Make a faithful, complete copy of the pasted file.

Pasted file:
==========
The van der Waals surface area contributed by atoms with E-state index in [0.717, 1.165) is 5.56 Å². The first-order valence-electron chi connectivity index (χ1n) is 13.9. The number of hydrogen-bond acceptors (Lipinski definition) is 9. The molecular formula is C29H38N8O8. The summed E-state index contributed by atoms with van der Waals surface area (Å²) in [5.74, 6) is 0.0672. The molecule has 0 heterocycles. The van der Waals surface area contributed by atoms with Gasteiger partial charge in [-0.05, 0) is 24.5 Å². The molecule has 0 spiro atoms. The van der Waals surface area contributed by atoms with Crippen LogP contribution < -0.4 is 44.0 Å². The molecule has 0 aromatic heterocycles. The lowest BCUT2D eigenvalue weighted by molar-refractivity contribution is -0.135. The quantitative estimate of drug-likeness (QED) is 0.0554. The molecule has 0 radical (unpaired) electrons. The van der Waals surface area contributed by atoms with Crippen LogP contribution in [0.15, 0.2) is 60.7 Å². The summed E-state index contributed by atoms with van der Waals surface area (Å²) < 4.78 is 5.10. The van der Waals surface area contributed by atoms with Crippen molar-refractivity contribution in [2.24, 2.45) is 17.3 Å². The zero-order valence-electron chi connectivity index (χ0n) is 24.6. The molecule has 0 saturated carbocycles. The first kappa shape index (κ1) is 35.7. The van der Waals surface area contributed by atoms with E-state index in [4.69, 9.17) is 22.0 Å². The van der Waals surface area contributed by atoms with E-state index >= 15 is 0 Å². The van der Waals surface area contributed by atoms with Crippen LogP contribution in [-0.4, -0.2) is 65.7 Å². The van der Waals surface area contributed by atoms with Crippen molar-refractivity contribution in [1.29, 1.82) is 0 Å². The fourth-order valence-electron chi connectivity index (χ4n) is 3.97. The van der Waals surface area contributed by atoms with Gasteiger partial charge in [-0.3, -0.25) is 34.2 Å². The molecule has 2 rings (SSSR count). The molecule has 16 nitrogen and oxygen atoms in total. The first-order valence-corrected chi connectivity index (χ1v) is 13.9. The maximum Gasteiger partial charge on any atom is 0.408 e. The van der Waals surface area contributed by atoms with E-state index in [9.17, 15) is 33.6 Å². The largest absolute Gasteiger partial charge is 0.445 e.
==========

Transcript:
The van der Waals surface area contributed by atoms with E-state index in [0.717, 1.165) is 5.56 Å². The first-order valence-electron chi connectivity index (χ1n) is 13.9. The number of hydrogen-bond acceptors (Lipinski definition) is 9. The molecular formula is C29H38N8O8. The summed E-state index contributed by atoms with van der Waals surface area (Å²) in [5.74, 6) is 0.0672. The molecule has 0 heterocycles. The van der Waals surface area contributed by atoms with Gasteiger partial charge in [-0.05, 0) is 24.5 Å². The molecule has 0 spiro atoms. The van der Waals surface area contributed by atoms with Crippen LogP contribution < -0.4 is 44.0 Å². The molecule has 0 aromatic heterocycles. The lowest BCUT2D eigenvalue weighted by molar-refractivity contribution is -0.135. The quantitative estimate of drug-likeness (QED) is 0.0554. The molecule has 0 radical (unpaired) electrons. The van der Waals surface area contributed by atoms with Crippen LogP contribution in [0.15, 0.2) is 60.7 Å². The summed E-state index contributed by atoms with van der Waals surface area (Å²) < 4.78 is 5.10. The van der Waals surface area contributed by atoms with Crippen molar-refractivity contribution in [2.24, 2.45) is 17.3 Å². The zero-order valence-electron chi connectivity index (χ0n) is 24.6. The molecule has 0 saturated carbocycles. The first kappa shape index (κ1) is 35.7. The van der Waals surface area contributed by atoms with E-state index in [4.69, 9.17) is 22.0 Å². The van der Waals surface area contributed by atoms with E-state index >= 15 is 0 Å². The van der Waals surface area contributed by atoms with Crippen LogP contribution in [-0.4, -0.2) is 65.7 Å². The van der Waals surface area contributed by atoms with Crippen molar-refractivity contribution in [1.29, 1.82) is 0 Å². The fourth-order valence-electron chi connectivity index (χ4n) is 3.97. The van der Waals surface area contributed by atoms with Gasteiger partial charge in [-0.3, -0.25) is 34.2 Å². The molecule has 2 rings (SSSR count). The molecule has 16 nitrogen and oxygen atoms in total. The first-order valence-corrected chi connectivity index (χ1v) is 13.9. The maximum Gasteiger partial charge on any atom is 0.408 e. The van der Waals surface area contributed by atoms with E-state index in [9.17, 15) is 33.6 Å². The largest absolute Gasteiger partial charge is 0.445 e.